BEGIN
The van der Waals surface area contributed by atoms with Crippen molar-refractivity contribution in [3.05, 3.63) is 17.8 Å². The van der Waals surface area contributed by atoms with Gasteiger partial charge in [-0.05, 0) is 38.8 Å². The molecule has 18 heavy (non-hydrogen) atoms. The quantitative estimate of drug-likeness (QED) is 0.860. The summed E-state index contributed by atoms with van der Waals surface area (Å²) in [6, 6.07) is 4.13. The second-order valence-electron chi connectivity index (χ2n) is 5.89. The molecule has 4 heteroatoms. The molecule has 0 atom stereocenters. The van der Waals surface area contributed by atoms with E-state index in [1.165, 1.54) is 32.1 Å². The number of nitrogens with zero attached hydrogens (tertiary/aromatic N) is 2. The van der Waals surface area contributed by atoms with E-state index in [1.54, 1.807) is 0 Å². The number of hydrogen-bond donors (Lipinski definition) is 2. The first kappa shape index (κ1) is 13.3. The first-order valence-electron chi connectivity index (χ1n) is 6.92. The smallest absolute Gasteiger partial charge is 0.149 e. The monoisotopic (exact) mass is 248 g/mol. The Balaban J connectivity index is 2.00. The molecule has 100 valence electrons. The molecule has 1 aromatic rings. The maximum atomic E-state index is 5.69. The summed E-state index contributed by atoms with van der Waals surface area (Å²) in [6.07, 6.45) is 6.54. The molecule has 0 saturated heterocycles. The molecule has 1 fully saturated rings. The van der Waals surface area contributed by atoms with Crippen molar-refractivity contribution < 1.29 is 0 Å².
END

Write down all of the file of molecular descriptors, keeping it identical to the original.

The van der Waals surface area contributed by atoms with Crippen molar-refractivity contribution in [3.05, 3.63) is 17.8 Å². The van der Waals surface area contributed by atoms with Gasteiger partial charge in [-0.05, 0) is 38.8 Å². The molecule has 18 heavy (non-hydrogen) atoms. The quantitative estimate of drug-likeness (QED) is 0.860. The summed E-state index contributed by atoms with van der Waals surface area (Å²) in [6, 6.07) is 4.13. The second-order valence-electron chi connectivity index (χ2n) is 5.89. The molecule has 4 heteroatoms. The molecule has 0 atom stereocenters. The van der Waals surface area contributed by atoms with E-state index in [1.165, 1.54) is 32.1 Å². The number of nitrogens with zero attached hydrogens (tertiary/aromatic N) is 2. The van der Waals surface area contributed by atoms with E-state index in [1.54, 1.807) is 0 Å². The number of hydrogen-bond donors (Lipinski definition) is 2. The first kappa shape index (κ1) is 13.3. The first-order valence-electron chi connectivity index (χ1n) is 6.92. The smallest absolute Gasteiger partial charge is 0.149 e. The monoisotopic (exact) mass is 248 g/mol. The Balaban J connectivity index is 2.00. The molecule has 100 valence electrons. The molecule has 1 aromatic rings. The maximum atomic E-state index is 5.69. The summed E-state index contributed by atoms with van der Waals surface area (Å²) in [6.07, 6.45) is 6.54. The molecule has 0 saturated heterocycles. The molecule has 1 fully saturated rings. The van der Waals surface area contributed by atoms with Crippen molar-refractivity contribution < 1.29 is 0 Å².